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Sheriff seeks to up deputy salaries

In his final year in office, Sheriff Everett Rice wants to raise sworn officers' pay checks by $3,000 per deputy.

Published June 9, 2004

CLEARWATER - For the second consecutive year, Pinellas County Sheriff Everett Rice is seeking a budget increase of more than $20-million as part of a plan to make deputies' salaries more competitive.

Rice on Tuesday presented county commissioners with a $224-million preliminary budget for the fiscal year beginning Oct. 1, nearly $50-million more than his budget two years ago.

Most of the new money is directed toward his deputies. Rice is seeking another $3,000 salary bump for each sworn officer - the third since July 2003 - and merit raises of 4.9 percent for those who qualify.

With the increases, a starting deputy's salary would be $36,705 with the top salary $55,075.

That's up from last year, when a study Rice commissioned showed the starting pay of $29,000 was among the lowest for law enforcement officers in the area.

"The biggest single factor is the pay plan," Rice said.

The sheriff provides law enforcement services to the county's unincorporated residents and 10 municipalities that contract with his office. He also manages the county jail and provides some services, such as court security, countywide.

Over the past two years, the sheriff's budget has grown to be the largest single expense commissioners consider. This year's budget is just under $204-million. The previous year it was $175 million.

Nearly 84 percent of the sheriff's budget covers personnel expenses for more than 2,800 employees. That includes 893 sworn law enforcement officers and 826 detention deputies.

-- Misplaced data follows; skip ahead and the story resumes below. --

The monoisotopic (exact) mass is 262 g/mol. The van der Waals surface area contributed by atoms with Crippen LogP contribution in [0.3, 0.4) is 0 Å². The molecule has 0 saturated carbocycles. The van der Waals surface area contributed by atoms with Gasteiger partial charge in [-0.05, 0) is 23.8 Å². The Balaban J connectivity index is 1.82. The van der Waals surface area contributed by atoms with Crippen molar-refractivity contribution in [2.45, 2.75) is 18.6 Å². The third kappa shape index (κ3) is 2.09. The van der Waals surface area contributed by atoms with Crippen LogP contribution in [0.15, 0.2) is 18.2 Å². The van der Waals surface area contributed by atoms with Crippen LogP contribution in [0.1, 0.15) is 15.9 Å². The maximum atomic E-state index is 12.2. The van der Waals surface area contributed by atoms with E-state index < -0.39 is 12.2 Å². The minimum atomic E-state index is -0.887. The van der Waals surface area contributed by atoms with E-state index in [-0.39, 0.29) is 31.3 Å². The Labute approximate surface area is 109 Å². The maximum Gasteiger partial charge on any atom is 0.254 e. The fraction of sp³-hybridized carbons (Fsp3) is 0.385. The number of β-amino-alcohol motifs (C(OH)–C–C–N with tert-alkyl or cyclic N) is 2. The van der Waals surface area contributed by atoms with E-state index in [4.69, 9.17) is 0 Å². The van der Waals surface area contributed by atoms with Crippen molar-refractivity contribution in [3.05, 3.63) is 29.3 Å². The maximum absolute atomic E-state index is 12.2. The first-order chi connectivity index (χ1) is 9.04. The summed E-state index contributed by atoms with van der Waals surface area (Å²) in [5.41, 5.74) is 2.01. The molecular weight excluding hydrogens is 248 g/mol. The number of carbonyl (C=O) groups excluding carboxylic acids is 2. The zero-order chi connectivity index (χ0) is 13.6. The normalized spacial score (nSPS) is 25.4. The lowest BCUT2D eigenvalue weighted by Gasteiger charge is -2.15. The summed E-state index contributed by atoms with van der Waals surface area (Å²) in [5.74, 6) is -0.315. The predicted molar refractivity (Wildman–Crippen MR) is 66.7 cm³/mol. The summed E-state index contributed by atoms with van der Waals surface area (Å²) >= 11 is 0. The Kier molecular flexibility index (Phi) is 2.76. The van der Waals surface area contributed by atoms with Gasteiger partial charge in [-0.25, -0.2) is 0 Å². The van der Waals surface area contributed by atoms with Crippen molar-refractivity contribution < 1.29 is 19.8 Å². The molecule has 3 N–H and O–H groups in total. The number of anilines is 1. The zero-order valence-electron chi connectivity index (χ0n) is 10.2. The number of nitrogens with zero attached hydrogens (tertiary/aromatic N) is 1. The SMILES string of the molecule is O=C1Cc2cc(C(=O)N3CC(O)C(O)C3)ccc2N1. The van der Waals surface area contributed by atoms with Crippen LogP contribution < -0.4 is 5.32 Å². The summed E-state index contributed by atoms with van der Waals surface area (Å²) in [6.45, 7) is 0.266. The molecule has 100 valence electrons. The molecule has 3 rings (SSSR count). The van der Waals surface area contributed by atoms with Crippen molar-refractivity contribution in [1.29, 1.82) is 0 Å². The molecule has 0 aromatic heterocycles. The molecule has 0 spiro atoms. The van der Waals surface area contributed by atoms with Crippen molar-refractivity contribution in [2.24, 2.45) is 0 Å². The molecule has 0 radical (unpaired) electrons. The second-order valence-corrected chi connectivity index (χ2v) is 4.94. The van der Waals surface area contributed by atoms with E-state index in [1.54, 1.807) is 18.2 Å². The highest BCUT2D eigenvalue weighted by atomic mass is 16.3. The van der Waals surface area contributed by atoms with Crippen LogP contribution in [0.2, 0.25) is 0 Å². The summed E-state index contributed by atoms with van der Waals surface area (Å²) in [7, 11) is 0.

Sheriff's deputies voted to unionize last year, selecting the Fraternal Order of Police to represent them.

Rice has said this will be his last term and recently announced his plans to seek the state house seat being vacated by Rep. Donald Sullivan (R-Largo).

On Tuesday Rice was accompanied by Chief Deputy Jim Coats, who is running to replace Rice as sheriff.

"We were behind the curve for several years," Coats said of the salary issue. "We are just catching up."

Rice also has asked for 10 new school crossing guards, four new school resource officers and 16 new employees for the jail, a sheriff's office spokesman said.

County Administrator Steve Spratt has plans to meet with Rice this month so they can see where some costs can be trimmed.

County Commission Chairwoman Susan Latvala said the budget did not come as a surprise.

"This is the back end of the salary increases," Latvala said. "We knew that was coming."

- Michael Sandler can be reached at 727 445-4162 or

[Last modified June 9, 2004, 01:00:39]

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